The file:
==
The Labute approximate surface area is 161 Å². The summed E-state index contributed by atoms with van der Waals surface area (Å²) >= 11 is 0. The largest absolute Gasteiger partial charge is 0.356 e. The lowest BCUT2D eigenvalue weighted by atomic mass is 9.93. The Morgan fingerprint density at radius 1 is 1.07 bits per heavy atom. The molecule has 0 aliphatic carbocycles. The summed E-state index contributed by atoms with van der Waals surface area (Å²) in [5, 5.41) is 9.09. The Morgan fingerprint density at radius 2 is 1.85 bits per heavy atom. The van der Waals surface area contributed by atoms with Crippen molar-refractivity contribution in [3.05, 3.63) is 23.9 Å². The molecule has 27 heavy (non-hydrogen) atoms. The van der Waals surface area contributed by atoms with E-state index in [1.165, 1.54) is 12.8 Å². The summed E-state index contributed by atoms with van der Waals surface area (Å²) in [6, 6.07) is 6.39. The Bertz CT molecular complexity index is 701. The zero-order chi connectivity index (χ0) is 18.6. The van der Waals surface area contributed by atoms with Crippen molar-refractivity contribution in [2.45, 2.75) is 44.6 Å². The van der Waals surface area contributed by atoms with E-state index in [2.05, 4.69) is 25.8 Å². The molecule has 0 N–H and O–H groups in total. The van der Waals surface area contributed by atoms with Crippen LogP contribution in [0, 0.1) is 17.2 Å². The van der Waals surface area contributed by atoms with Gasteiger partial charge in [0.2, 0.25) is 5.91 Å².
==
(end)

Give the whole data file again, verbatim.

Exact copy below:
The Labute approximate surface area is 161 Å². The summed E-state index contributed by atoms with van der Waals surface area (Å²) >= 11 is 0. The largest absolute Gasteiger partial charge is 0.356 e. The lowest BCUT2D eigenvalue weighted by atomic mass is 9.93. The Morgan fingerprint density at radius 1 is 1.07 bits per heavy atom. The molecule has 0 aliphatic carbocycles. The summed E-state index contributed by atoms with van der Waals surface area (Å²) in [5, 5.41) is 9.09. The Morgan fingerprint density at radius 2 is 1.85 bits per heavy atom. The van der Waals surface area contributed by atoms with Crippen molar-refractivity contribution in [3.05, 3.63) is 23.9 Å². The molecule has 27 heavy (non-hydrogen) atoms. The van der Waals surface area contributed by atoms with E-state index in [1.165, 1.54) is 12.8 Å². The summed E-state index contributed by atoms with van der Waals surface area (Å²) in [6, 6.07) is 6.39. The Bertz CT molecular complexity index is 701. The zero-order chi connectivity index (χ0) is 18.6. The van der Waals surface area contributed by atoms with Crippen molar-refractivity contribution in [2.45, 2.75) is 44.6 Å². The van der Waals surface area contributed by atoms with E-state index in [2.05, 4.69) is 25.8 Å². The molecule has 0 N–H and O–H groups in total. The van der Waals surface area contributed by atoms with Crippen LogP contribution in [0, 0.1) is 17.2 Å². The van der Waals surface area contributed by atoms with Gasteiger partial charge in [0.2, 0.25) is 5.91 Å².